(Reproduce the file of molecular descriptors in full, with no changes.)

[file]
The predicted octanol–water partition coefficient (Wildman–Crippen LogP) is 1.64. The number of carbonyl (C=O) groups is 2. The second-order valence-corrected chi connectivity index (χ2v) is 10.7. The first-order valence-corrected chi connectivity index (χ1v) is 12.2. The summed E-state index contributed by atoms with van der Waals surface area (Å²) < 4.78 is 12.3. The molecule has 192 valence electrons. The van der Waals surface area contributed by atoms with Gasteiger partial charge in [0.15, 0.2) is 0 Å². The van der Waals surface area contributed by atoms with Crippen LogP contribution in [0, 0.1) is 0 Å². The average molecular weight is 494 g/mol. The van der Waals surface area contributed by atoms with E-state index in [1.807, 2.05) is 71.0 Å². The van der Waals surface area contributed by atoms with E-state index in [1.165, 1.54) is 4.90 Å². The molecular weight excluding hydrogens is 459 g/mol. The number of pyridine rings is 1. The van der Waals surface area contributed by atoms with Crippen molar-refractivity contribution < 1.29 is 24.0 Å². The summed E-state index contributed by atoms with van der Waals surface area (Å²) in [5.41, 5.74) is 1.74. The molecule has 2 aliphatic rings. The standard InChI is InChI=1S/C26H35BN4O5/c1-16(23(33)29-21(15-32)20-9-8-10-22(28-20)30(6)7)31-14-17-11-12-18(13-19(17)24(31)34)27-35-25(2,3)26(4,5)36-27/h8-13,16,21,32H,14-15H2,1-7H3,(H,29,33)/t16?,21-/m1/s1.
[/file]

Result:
The predicted octanol–water partition coefficient (Wildman–Crippen LogP) is 1.64. The number of carbonyl (C=O) groups is 2. The second-order valence-corrected chi connectivity index (χ2v) is 10.7. The first-order valence-corrected chi connectivity index (χ1v) is 12.2. The summed E-state index contributed by atoms with van der Waals surface area (Å²) < 4.78 is 12.3. The molecule has 192 valence electrons. The van der Waals surface area contributed by atoms with Gasteiger partial charge in [0.15, 0.2) is 0 Å². The van der Waals surface area contributed by atoms with Crippen LogP contribution in [0, 0.1) is 0 Å². The average molecular weight is 494 g/mol. The van der Waals surface area contributed by atoms with E-state index in [1.807, 2.05) is 71.0 Å². The van der Waals surface area contributed by atoms with E-state index in [1.165, 1.54) is 4.90 Å². The molecular weight excluding hydrogens is 459 g/mol. The number of pyridine rings is 1. The van der Waals surface area contributed by atoms with Crippen molar-refractivity contribution < 1.29 is 24.0 Å². The summed E-state index contributed by atoms with van der Waals surface area (Å²) in [5.41, 5.74) is 1.74. The molecule has 2 aliphatic rings. The standard InChI is InChI=1S/C26H35BN4O5/c1-16(23(33)29-21(15-32)20-9-8-10-22(28-20)30(6)7)31-14-17-11-12-18(13-19(17)24(31)34)27-35-25(2,3)26(4,5)36-27/h8-13,16,21,32H,14-15H2,1-7H3,(H,29,33)/t16?,21-/m1/s1.